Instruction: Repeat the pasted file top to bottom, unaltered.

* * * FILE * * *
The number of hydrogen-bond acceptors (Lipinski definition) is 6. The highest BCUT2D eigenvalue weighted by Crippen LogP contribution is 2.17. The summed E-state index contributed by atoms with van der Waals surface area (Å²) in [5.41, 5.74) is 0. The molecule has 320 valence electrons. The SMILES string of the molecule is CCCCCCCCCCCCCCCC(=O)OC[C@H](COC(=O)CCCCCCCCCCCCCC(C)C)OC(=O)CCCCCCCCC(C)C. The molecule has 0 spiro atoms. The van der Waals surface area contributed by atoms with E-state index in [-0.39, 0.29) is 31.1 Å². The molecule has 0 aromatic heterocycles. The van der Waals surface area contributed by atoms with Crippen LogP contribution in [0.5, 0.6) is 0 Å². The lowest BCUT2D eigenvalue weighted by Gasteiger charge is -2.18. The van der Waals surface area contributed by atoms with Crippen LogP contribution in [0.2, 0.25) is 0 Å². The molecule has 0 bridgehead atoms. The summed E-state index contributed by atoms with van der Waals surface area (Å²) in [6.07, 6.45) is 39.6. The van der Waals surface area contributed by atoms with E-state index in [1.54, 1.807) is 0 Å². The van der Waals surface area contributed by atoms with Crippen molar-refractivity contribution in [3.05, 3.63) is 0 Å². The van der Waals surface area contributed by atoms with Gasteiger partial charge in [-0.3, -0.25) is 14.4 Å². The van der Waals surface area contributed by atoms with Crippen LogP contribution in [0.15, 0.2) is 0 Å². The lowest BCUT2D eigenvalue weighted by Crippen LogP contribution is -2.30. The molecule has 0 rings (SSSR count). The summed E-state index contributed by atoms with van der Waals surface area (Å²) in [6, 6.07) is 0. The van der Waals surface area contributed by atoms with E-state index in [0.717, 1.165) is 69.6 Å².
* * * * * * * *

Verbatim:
The number of hydrogen-bond acceptors (Lipinski definition) is 6. The highest BCUT2D eigenvalue weighted by Crippen LogP contribution is 2.17. The summed E-state index contributed by atoms with van der Waals surface area (Å²) in [5.41, 5.74) is 0. The molecule has 320 valence electrons. The SMILES string of the molecule is CCCCCCCCCCCCCCCC(=O)OC[C@H](COC(=O)CCCCCCCCCCCCCC(C)C)OC(=O)CCCCCCCCC(C)C. The molecule has 0 spiro atoms. The van der Waals surface area contributed by atoms with E-state index in [-0.39, 0.29) is 31.1 Å². The molecule has 0 aromatic heterocycles. The van der Waals surface area contributed by atoms with Crippen LogP contribution in [0.5, 0.6) is 0 Å². The lowest BCUT2D eigenvalue weighted by Gasteiger charge is -2.18. The van der Waals surface area contributed by atoms with Crippen LogP contribution in [0.2, 0.25) is 0 Å². The molecule has 0 bridgehead atoms. The summed E-state index contributed by atoms with van der Waals surface area (Å²) in [6.07, 6.45) is 39.6. The van der Waals surface area contributed by atoms with E-state index in [1.54, 1.807) is 0 Å². The van der Waals surface area contributed by atoms with Crippen molar-refractivity contribution in [3.05, 3.63) is 0 Å². The van der Waals surface area contributed by atoms with Gasteiger partial charge in [-0.3, -0.25) is 14.4 Å². The van der Waals surface area contributed by atoms with Crippen LogP contribution in [0.15, 0.2) is 0 Å². The lowest BCUT2D eigenvalue weighted by Crippen LogP contribution is -2.30. The molecule has 0 rings (SSSR count). The summed E-state index contributed by atoms with van der Waals surface area (Å²) in [6, 6.07) is 0. The van der Waals surface area contributed by atoms with E-state index in [0.717, 1.165) is 69.6 Å².